The story begins with Chetan Bhagat narrating about a visit he makes to Patna where he meets, Madhav, a forlorn lover who urges the author to read what looks like journals of his dead girlfriend (or half girlfriend, as he describes her). Our author is intrigued and asks Madhav to narrate his love story. Riya, the girl in question, is from a rich and flamboyant background who joins college, where she meets Madhav, whose English in nowhere near perfect due to his educational background. Their common love for basketball brings them closer but since Riya wants nothing more than friendship (and Madhav clearly wanted more), she agrees to be his half girlfriend. But due to a misunderstanding, they part ways and Riya leaves college to get married while Madhav is left alone with her sweet reminisces. On returning to his village after completing his education, Madhav takes over the school that their family had been running for the local children. As fate would have it,  Madhav meets Riya again and learns that she has abandoned both her husband and home and is now working and living alone. They continue being friends and when Madhav's school gets selected for a funding from the Microsoft Foundation, Riya helps him to prepare a speech that he has to deliver in front of Bill Gates who would be personally visiting. Although Riya gauges that Madhav continues to like her, she herself doesn't display any other emotion other than friendship. When Madhav successfully gives a speech on the D-Day and his school is approved for funding, he just wants to share his happiness with one person, but Riya is nowhere to be found. All he gets is a letter left behind by Riya saying that she has been ill for some time now and since she doesn't have much time, she wants to go away, as far as possible from everyone she knows, and die in peace.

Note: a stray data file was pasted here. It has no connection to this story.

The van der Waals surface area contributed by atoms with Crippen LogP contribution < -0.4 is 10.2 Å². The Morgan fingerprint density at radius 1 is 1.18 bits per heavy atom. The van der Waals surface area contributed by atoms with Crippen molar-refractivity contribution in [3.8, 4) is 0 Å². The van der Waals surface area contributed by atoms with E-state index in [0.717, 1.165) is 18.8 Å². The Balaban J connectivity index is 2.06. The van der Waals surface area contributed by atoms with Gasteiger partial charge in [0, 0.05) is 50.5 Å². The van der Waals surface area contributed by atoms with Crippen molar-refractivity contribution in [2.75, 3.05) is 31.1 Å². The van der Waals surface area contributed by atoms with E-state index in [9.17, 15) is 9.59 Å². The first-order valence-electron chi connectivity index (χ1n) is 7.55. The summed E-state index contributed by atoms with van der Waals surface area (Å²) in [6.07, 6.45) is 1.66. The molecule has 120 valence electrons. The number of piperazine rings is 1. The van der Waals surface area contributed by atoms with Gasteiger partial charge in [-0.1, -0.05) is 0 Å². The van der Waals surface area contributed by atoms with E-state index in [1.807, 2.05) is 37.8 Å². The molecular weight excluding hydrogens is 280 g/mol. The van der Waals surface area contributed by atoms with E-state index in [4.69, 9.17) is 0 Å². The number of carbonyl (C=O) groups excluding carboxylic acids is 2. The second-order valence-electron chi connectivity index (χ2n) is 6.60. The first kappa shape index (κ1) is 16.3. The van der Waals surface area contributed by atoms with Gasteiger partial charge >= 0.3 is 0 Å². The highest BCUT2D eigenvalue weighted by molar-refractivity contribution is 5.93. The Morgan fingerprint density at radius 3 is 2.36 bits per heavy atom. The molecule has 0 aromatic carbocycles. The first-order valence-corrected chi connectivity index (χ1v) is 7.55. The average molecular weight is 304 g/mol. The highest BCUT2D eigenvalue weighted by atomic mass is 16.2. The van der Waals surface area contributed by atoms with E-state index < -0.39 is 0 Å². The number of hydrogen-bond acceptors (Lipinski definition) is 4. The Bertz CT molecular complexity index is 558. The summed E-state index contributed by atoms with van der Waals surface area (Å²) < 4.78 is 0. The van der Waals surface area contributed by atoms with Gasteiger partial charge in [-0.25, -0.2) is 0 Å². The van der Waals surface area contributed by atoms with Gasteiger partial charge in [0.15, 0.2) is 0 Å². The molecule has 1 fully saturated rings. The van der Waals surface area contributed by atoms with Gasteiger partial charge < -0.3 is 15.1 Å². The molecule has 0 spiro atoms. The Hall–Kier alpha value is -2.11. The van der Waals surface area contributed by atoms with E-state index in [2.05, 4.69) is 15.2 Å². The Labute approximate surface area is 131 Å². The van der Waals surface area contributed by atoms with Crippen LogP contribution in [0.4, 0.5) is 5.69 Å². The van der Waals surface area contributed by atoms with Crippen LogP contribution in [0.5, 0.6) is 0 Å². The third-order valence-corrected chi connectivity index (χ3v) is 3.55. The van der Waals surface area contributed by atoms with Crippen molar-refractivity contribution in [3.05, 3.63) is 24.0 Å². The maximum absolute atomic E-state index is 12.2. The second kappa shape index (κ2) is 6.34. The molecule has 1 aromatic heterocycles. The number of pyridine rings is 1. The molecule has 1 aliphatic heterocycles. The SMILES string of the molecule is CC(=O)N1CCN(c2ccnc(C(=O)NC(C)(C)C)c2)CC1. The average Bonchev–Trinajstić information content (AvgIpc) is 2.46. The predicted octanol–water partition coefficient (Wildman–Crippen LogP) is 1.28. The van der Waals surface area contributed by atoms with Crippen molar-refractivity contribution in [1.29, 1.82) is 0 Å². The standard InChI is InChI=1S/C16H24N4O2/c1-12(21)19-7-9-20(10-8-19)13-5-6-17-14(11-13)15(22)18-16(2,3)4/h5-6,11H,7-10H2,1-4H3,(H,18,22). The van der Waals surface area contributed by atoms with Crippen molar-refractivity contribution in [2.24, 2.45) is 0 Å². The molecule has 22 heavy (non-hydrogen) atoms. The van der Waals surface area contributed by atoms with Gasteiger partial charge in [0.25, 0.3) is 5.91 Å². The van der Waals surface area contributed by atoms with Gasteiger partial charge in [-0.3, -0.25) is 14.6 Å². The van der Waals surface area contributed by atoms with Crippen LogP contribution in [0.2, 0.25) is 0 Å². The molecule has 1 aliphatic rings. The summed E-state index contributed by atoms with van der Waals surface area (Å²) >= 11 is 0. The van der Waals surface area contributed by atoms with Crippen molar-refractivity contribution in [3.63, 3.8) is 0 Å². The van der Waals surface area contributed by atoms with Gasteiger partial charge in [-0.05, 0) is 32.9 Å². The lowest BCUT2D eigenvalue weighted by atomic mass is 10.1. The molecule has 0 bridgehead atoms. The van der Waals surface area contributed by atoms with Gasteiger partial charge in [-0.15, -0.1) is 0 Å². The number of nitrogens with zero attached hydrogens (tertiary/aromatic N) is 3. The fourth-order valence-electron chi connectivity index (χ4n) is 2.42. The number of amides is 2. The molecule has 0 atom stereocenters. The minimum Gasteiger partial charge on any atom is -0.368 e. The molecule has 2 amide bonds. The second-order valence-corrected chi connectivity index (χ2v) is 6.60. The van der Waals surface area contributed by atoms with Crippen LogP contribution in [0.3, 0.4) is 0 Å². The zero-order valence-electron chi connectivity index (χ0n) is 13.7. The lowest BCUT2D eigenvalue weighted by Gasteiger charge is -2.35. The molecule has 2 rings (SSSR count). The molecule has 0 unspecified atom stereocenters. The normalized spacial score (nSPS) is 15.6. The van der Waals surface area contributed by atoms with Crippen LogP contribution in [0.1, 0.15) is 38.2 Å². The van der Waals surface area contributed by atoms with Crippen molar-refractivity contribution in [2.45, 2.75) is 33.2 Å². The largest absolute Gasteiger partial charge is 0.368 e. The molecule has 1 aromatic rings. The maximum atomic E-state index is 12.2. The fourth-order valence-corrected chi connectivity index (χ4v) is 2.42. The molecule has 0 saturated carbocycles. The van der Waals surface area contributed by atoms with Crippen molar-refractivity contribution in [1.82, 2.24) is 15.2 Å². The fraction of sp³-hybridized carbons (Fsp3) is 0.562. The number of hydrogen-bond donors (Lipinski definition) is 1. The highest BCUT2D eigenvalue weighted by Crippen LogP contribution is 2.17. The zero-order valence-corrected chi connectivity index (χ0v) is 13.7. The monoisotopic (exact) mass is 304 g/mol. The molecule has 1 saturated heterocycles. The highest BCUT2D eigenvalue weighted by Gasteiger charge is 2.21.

Madhav is heart broken. He finds her journals but can't bring himself to read it. And as Chetan Bhagat was Riya's favorite author, he brings those to him. But when the author reads the entire lot, or whatever was legible, he finds a twist in Madhav's love story. Apparently, Riya was never sick and wanted to get away from Madhav because she thought she was no good for him and knew that unless she disappears, he would never let her go. So, she's alive after all and when Madhav learns this, he is enraged at first but then decides to go look for her. Whether or not he is successful in finding her and do they get together at the end, you readers will have to find out. No spoilers here!

Although I like Chetan's narrations, this one in particular stood out. It is simple and conversational. Some of the slangs are really funny. The flow of the story is beautifully steady which is great and that is why we love Chetan Bhagat, is it not? He is a great story teller! The story, according to me, is engaging except for a couple of things. First, the fact that Madhav doesn't speak good English is unduly stressed in the story. I cannot fathom why. If this was an effort by the author to string it with the English speech that Madhav had to make, then it was unnecessary. It is even mentioned in the summary behind the book, which is confusing because it isn't vital to the story. Second, the ending didn't seem realistic enough (read Bollywood!) and that comes from someone who has been watching Bollywood since childhood. I mean, it is nice but I kind of expected something different than the usual, I guess.

When I finished the book, I wasn't completely satisfied because, as said earlier, it felt as if I had just finished watching a movie. Instantly, a thought cropped up. Is Chetan Bhagat now writing only for Bollywood? All his books (except Revolution 2020) have been made into movies now. Agreed, there's no better way to spin money, but I just hope that we don't lose a sincere writer in the process.

So, my verdict is that Half Girlfriend makes a nice, romantic read, especially for young lovers. And for all the romcom fanatics out there, you too should definitely try this book!